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Grey and heavy blanket, folding, covering all.

Everybody used to migrate to these festivals. Well, not quite everybody ... but you know what I mean; just the very people you most awfully wanted to meet again and talk to and hear music with: people like Granville Bantock, Ernest Newman, Samuel Langford, John Coates, Dr McNaught, Frederic Austin, Herbert Hughes. 188London used to send thirty or forty critics, and the provinces about the same number. And from the surrounding towns would pour in county families, middle-class families anxious (poor deluded ones!) to keep abreast of the musical times (or do I mean The Musical Times?), maiden ladies still and for ever ecstatic over Mendelssohn’s poor old Elijah, fierce choir-masters with ideas on choral singing, village organists who really believed that Dr Brewer was the Last Word, immaculate young men with æsthetic fever and a decided leaning towards Elgar’s The Dream of Gerontius (always alluded to by them as The Dream), very “nee-ice” young ladies who when at home played the violin, and, last of all, deans (oh yes, lots of deans), minor canons, slim curates, parsons of all kinds, squires without money, squarsons.

“Whew! again?” muttered Amos, thinking of that terrible climb they had been forced to take in order to pass around the concealed battery.



"But why should you imagine I am going to give anybody cause to talk directly your back is turned? I should do nothing while you are away that I wouldn't do while you are here."





"Will you go back to psychology now?" Sandra asked him.



names of botanists and of their writings, no mere list of the dates of botanical discoveries and theories; such was not at all my plan when I designed it. On the contrary I purposed to present to the reader a picture of the way in which the first beginnings of scientific study of the vegetable world in the sixteenth century made their appearance in alliance with the culture prevailing at the time, and how gradually by the intellectual efforts of gifted men, who at first did not even bear the name of botanists, an ever deepening insight was obtained into the relationship of all plants one to another, into their outer form and inner organisation, and into the vital phenomena or physiological processes dependent on these conditions.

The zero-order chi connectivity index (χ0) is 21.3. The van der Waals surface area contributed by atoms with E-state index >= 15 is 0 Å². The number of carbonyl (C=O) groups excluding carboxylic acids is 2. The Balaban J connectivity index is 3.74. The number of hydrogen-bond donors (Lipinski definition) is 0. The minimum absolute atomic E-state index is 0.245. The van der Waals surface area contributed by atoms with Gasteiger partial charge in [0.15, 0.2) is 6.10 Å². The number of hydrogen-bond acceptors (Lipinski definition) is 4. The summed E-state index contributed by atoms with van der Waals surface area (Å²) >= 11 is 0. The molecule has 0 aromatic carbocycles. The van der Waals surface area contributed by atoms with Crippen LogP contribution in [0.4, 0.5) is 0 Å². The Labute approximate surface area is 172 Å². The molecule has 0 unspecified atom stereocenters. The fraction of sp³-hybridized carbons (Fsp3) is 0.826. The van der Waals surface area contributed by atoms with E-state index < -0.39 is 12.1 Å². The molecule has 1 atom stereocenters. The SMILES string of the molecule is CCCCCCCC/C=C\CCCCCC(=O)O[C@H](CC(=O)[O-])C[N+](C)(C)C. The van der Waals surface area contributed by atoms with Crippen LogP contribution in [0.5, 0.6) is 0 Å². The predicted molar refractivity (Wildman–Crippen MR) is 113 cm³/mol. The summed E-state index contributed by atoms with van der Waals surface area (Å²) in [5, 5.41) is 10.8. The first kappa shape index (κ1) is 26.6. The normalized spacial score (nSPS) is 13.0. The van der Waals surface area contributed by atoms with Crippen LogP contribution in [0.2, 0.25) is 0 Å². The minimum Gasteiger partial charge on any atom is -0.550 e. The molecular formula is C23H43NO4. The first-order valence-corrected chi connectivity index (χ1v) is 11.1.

I was never introduced to C. L. Graves, the musical critic of The Spectator and the well-known humorous writer, but on one occasion I sat next to him at a very important concert, and in conversation found him an extremely courteous but rather baffled man. His knowledge of music is that of the cultured amateur. His mind but grudgingly admits “advanced” work, and I, as a modern, regret that an intellect so charming, so gracious, so able, should be even occasionally occupied in passing judgment on work that has its being entirely outside his mental horizon. But I doubt very much if The Spectator has any influence on the musical life of London, though I 146imagine that Dr Brewer, Mr T. H. Noble, Sir Hubert Parry, Sir Charles V. Stanford and Sir Alexander Mackenzie read Mr Graves with regularity and approval.


of satisfaction, for up to then they were not absolutely sure what the result of the battle had been.

“But there’s a good reason for every one of them,” remarked Amos, as they watched the swift boat drawing close to the bulky battleship.

The historians of botany have overlooked the real state of the case as here presented, or have not described it with sufficient emphasis; due attention has not been paid to the fact, that systematic botany, as it began to develope in the 17th century, contained within itself from the first two opposing elements; on the one hand the fact of a natural affinity indistinctly felt, which was brought out by the botanists of Germany and the Netherlands, and on the other the desire, to which Cesalpino first gave expression, of arriving by the path of clear perception at a classification of the vegetable kingdom which should satisfy the understanding. These two elements of systematic investigation were entirely incommensurable; it was not possible by the use of arbitrary principles of classification which satisfied the understanding to do justice at the same time to the instinctive feeling for natural affinity which would not be argued away. This incommensurability between natural affinity and a priori grounds of classification is everywhere expressed in the systems embracing the whole vegetable kingdom, which were proposed up to 1736, and which including those of Cesalpino and Linnaeus were not less in number than fifteen. It is the custom to describe these systems, of which those of Cesalpino, Morison, Ray, Bachmann (Rivinus), and Tournefort are the most important, by the one word ‘artificial’[1]; but it was by no means the intention of those men to propose classifications of the vegetable kingdom which should be merely artificial, and do no more than offer an

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